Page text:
Thankfully, this rising generational wealth gap has led to the arrival of a range of new innovative products. These help make the Bank of Mum and Dad more accessible; it’s no longer a luxury only afforded to those whose families have access to large sums of cash.

A joint borrower sole proprietor (JBSP) mortgage has become a popular option for those buyers who need help closing the affordability gap. The buyer can add a family member’s income (this can be pension, or earnt income) to their mortgage application. This increases the amount that the buyer can borrow. The family member helping out does not have any ownership over the property, but is listed as a joint borrower, and is liable for the mortgage payments alongside the buyer.

Another alternative that families have been considering is releasing capital from an existing property to gift to children as a deposit. Using a retirement interest-only mortgage or a remortgage, older family members have been able to release some of the equity that has built up in their property over the years, to gift to children so they can build a big enough deposit to buy a property.

Alternative products that are on the market for those without family

Whilst the Bank of Mum and Dad seems like a great solution to get onto the property ladder, not everyone has access to it. There has been a growing number of alternative options for these buyers who do not have the family support that many have. These include private equity loan schemes and gradual ownership providers. The equity loan is offered by various private companies, with each one having slightly different criteria and interest rates. Private gradual ownership providers operate in a similar way to the government’s Shared Ownership scheme, allowing buyers to get on the property ladder without a full property deposit.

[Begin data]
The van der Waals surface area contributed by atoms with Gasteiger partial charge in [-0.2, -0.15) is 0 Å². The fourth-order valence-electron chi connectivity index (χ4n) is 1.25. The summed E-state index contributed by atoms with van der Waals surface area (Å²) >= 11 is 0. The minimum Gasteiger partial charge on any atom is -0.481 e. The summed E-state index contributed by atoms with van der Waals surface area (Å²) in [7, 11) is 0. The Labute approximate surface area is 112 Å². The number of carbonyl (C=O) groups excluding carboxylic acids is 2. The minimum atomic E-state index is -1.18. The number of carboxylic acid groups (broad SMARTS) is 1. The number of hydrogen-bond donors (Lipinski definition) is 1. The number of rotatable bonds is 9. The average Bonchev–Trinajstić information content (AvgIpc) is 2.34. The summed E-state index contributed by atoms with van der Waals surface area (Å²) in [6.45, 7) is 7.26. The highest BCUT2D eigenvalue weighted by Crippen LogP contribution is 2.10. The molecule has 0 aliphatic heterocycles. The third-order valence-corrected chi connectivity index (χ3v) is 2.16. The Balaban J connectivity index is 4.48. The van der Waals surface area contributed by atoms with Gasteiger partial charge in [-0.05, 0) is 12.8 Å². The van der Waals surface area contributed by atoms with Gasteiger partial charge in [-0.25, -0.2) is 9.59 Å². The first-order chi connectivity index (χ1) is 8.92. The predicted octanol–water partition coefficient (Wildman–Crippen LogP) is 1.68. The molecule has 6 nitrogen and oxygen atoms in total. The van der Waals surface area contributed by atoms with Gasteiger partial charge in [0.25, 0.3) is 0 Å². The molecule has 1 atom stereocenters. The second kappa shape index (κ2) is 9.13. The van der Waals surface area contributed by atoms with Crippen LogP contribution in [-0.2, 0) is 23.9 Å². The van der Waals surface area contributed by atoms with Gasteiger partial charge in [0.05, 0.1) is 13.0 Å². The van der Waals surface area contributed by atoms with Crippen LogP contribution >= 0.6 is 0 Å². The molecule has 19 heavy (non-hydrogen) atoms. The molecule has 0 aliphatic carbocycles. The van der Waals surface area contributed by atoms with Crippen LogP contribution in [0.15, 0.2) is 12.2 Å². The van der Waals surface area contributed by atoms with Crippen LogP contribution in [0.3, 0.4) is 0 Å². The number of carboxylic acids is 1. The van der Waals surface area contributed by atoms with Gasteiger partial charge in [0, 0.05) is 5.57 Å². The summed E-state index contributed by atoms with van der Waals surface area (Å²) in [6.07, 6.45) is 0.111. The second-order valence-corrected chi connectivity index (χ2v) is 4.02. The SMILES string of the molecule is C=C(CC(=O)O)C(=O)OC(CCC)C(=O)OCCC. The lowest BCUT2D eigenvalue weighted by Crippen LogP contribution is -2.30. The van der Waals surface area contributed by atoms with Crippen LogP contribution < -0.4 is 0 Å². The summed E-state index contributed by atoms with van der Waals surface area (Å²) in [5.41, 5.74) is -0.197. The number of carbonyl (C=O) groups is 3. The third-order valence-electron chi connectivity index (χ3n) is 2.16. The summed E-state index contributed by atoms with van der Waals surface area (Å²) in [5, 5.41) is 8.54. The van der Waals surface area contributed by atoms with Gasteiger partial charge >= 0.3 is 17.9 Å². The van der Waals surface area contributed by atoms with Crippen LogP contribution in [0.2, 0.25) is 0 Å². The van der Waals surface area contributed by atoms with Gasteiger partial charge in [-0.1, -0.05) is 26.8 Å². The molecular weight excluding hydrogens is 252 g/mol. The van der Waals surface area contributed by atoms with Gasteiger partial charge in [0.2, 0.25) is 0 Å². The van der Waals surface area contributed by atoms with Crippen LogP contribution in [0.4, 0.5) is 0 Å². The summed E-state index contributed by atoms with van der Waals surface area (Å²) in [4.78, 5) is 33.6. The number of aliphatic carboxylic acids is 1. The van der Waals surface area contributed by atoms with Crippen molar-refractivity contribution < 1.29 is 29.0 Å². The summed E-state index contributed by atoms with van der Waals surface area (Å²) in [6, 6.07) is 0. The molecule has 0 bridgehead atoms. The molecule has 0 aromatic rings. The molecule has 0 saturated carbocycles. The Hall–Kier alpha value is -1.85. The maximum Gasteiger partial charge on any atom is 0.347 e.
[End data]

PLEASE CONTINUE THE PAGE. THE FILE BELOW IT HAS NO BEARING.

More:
Conclusion

As house prices continue to rise, and wages continue to stagnate, more first-time buyers than ever are going to be locked out of the property market. The wealth gap between the generations will continue to grow as existing homeowners continue to see equity rise in their homes, while the young struggle to save for a deposit or come up against the ever widening affordability gap.

There is a clear indication that family members are keen to help the young onto the property ladder - with 49% of first-time buyers getting help from the Bank of Mum and Dad in 2021.

Many families do not have cash to hand to give to their children, but the Bank of Mum and Dad is becoming increasingly accessible. Family members hoping to support a loved one onto the property ladder can now lend a hand using their income or property, through next generation guarantor mortgage products that have come to market.

In addition, there are alternatives on the market for those without family support. Private equity loan and gradual ownership providers allow for those without access to the Bank of Mum and Dad to close the affordability gap, or buy incrementally, through private lenders.

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To recap, this article has helped you...

Learning objectives:

1. Explain the factors resulting in the generational wealth gap
2. Describe how the Bank of Mum and Dad is becoming more accessible
3. Confidently describe the alternative products that are on the market

CPD